Evaluation of the UNFPA-UNICEF Joint Programme on Female Genital Mutilation/Cutting

Last updated: 1/28/2014 // This statement was held by Berit Fladby on behalf of Finland, Luxemburg, Japan, Sweden, the United Kingdom and Norway at UNFPA`s First Regular Session 2014.


I am pleased to deliver this statement on behalf of Finland, Luxemburg, Japan, Sweden, the United Kingdom and my own country, Norway.

Let me start by congratulating UNFPA and UNICEF for the positive evaluation of the Joint Programme on Female Genital Mutilation. We strongly support the global movement to eliminate the harmful practice of FGM. Gender equality and human rights, including the fundamental right to decide over one’s own body and sexuality is the basic principle underlying this policy.

We are very pleased to learn that the evaluation of the Joint Programme confirms that we are on the right track and that we are achieving results.  There has been significant progress in strengthening national policies and in local level commitment.  The use of a variety of complementary approaches enhances the chances of influencing collective change. This is indeed promising and a good basis for the next phase of the programme.


Any programme, regardless of its technical brilliance, can never achieve sustainable results on its own. Eliminating FGM is about changing deeply rooted social and gender norms. The real driving forces, and those who can ensure sustainability, are the women and girls, men and boys at community level. There is already strong African leadership towards ending FGM, and together with traditional, faith based and community leaders, members of the local community must take the lead to end this harmful traditional practice. We are confident that the Joint Programme will continue to support this collective action.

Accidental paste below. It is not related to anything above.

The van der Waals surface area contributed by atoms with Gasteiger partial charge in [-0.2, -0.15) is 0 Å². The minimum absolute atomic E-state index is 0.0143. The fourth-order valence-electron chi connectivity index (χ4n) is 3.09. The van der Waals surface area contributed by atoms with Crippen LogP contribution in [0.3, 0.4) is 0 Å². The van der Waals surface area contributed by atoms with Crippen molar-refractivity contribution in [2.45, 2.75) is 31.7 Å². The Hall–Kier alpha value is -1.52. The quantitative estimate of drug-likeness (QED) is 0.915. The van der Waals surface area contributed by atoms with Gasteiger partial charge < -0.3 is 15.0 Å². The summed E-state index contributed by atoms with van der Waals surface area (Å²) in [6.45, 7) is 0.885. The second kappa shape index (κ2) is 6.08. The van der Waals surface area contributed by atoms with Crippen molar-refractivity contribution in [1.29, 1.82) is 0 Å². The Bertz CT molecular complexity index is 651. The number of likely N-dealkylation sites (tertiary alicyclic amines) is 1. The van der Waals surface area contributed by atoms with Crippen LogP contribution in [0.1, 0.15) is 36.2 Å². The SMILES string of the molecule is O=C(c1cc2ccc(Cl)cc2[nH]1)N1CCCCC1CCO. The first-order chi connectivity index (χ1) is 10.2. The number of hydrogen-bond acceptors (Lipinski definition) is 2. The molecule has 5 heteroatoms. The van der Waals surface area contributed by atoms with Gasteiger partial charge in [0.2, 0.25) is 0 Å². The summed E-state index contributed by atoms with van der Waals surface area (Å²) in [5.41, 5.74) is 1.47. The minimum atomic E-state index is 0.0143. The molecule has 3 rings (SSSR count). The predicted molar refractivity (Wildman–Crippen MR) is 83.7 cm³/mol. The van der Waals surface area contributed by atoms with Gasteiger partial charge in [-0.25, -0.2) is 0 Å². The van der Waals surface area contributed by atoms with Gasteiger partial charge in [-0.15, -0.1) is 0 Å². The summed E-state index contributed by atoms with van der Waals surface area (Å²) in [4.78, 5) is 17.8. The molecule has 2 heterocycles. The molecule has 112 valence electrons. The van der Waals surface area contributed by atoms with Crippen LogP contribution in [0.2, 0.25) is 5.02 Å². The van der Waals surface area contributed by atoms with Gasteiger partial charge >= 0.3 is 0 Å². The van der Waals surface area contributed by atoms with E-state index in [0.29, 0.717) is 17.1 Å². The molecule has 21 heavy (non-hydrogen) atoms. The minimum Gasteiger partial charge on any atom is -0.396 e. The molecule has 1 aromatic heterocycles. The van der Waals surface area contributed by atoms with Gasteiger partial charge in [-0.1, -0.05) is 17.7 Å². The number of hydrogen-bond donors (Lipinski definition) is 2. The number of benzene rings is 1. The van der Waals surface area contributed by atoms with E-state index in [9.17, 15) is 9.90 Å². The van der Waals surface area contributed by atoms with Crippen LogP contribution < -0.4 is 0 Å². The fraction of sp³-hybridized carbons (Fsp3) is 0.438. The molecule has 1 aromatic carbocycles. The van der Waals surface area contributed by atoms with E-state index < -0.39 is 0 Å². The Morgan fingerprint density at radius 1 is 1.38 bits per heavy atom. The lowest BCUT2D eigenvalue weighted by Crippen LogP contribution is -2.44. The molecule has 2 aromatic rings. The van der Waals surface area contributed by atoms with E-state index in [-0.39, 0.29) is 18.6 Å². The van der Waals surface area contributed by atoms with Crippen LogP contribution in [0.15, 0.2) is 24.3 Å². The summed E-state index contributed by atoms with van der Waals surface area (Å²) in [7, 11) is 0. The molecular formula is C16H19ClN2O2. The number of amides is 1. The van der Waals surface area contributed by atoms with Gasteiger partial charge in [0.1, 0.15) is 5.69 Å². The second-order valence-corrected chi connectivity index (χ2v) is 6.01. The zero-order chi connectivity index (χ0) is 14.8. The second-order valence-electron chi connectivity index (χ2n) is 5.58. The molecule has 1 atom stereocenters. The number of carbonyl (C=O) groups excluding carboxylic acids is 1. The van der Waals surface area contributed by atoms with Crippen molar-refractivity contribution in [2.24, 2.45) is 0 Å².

The UN General Assembly resolution from 2012 declares that Governments will take the lead to abolish FGM in their countries. Our efforts will be monitored as we stand accountable to the estimated 8000 girls whose health and human rights are at stake every day. The final responsibility to eliminate FGM lies with governments and must be reflected in our legal and policy frameworks.  Education is crucial in raising awareness. We trust that the UNFPA will continue to play a central role in supporting these efforts.


The next phase of the Joint Programme must fully use the momentum for change that is created at local, national and global levels. We appreciate that UNFPA and UNICEF work closely together to sustain the gains and in follow up the recommendations of the evaluation. We would like to hear the view of UNFPA and UNICEF on how the Programme also could benefit from the competence of UN Women. We appreciate that the catalytic nature of the programme will be maintained when deciding on programmatic approaches and when choosing national partners.

The evaluation has highlighted the problems that current funding modalities have caused for partner organizations, and we urge UNFPA to address this by investigating the possibility to enter into multiyear funding arrangements.

We stress the importance of having a robust and evidence based results framework, indicators and evaluation plans in place. We expect to see the final results framework for the Joint Programme by June this year. We also would underline the need for effective mainstreaming of the issue of FGM in relevant country programmes and addressing cross border challenges in eliminating the practice.


Finally, as a procedural remark, we encourage UNFPA, together with other Funds and Programmes, to develop common guidance for the Executive Boards’ discussion of future joint evaluations.

Thank you.


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